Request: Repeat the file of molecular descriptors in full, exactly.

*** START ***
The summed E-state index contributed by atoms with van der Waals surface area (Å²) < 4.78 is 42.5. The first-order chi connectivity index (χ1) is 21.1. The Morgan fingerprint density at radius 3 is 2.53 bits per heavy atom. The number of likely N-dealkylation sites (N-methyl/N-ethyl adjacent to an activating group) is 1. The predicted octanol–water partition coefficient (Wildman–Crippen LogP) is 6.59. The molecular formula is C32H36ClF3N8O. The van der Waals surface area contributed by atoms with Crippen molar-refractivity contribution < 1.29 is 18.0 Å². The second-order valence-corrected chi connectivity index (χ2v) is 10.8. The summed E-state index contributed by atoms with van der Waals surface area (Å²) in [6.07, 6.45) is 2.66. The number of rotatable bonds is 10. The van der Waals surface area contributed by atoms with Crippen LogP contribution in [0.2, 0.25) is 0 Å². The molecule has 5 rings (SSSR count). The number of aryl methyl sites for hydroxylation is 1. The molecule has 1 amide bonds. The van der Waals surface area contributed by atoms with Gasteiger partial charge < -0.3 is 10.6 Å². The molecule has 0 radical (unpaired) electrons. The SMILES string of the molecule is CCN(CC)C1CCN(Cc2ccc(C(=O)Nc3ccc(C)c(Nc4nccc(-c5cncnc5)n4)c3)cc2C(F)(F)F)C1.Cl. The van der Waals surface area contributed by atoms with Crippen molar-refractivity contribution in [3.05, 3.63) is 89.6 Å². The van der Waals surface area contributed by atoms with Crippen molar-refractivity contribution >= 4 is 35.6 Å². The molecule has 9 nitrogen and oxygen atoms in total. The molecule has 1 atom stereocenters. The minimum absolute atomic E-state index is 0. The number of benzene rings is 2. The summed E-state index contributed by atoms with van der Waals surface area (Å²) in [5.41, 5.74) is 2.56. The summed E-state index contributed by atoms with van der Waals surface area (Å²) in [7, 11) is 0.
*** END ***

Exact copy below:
The summed E-state index contributed by atoms with van der Waals surface area (Å²) < 4.78 is 42.5. The first-order chi connectivity index (χ1) is 21.1. The Morgan fingerprint density at radius 3 is 2.53 bits per heavy atom. The number of likely N-dealkylation sites (N-methyl/N-ethyl adjacent to an activating group) is 1. The predicted octanol–water partition coefficient (Wildman–Crippen LogP) is 6.59. The molecular formula is C32H36ClF3N8O. The van der Waals surface area contributed by atoms with Crippen molar-refractivity contribution < 1.29 is 18.0 Å². The second-order valence-corrected chi connectivity index (χ2v) is 10.8. The summed E-state index contributed by atoms with van der Waals surface area (Å²) in [6.07, 6.45) is 2.66. The number of rotatable bonds is 10. The van der Waals surface area contributed by atoms with Crippen LogP contribution in [0.2, 0.25) is 0 Å². The molecule has 5 rings (SSSR count). The number of aryl methyl sites for hydroxylation is 1. The molecule has 1 amide bonds. The van der Waals surface area contributed by atoms with Gasteiger partial charge < -0.3 is 10.6 Å². The molecule has 0 radical (unpaired) electrons. The SMILES string of the molecule is CCN(CC)C1CCN(Cc2ccc(C(=O)Nc3ccc(C)c(Nc4nccc(-c5cncnc5)n4)c3)cc2C(F)(F)F)C1.Cl. The van der Waals surface area contributed by atoms with Crippen molar-refractivity contribution in [3.05, 3.63) is 89.6 Å². The van der Waals surface area contributed by atoms with Crippen molar-refractivity contribution >= 4 is 35.6 Å². The molecule has 9 nitrogen and oxygen atoms in total. The molecule has 1 atom stereocenters. The minimum absolute atomic E-state index is 0. The number of benzene rings is 2. The summed E-state index contributed by atoms with van der Waals surface area (Å²) in [5.41, 5.74) is 2.56. The summed E-state index contributed by atoms with van der Waals surface area (Å²) in [7, 11) is 0.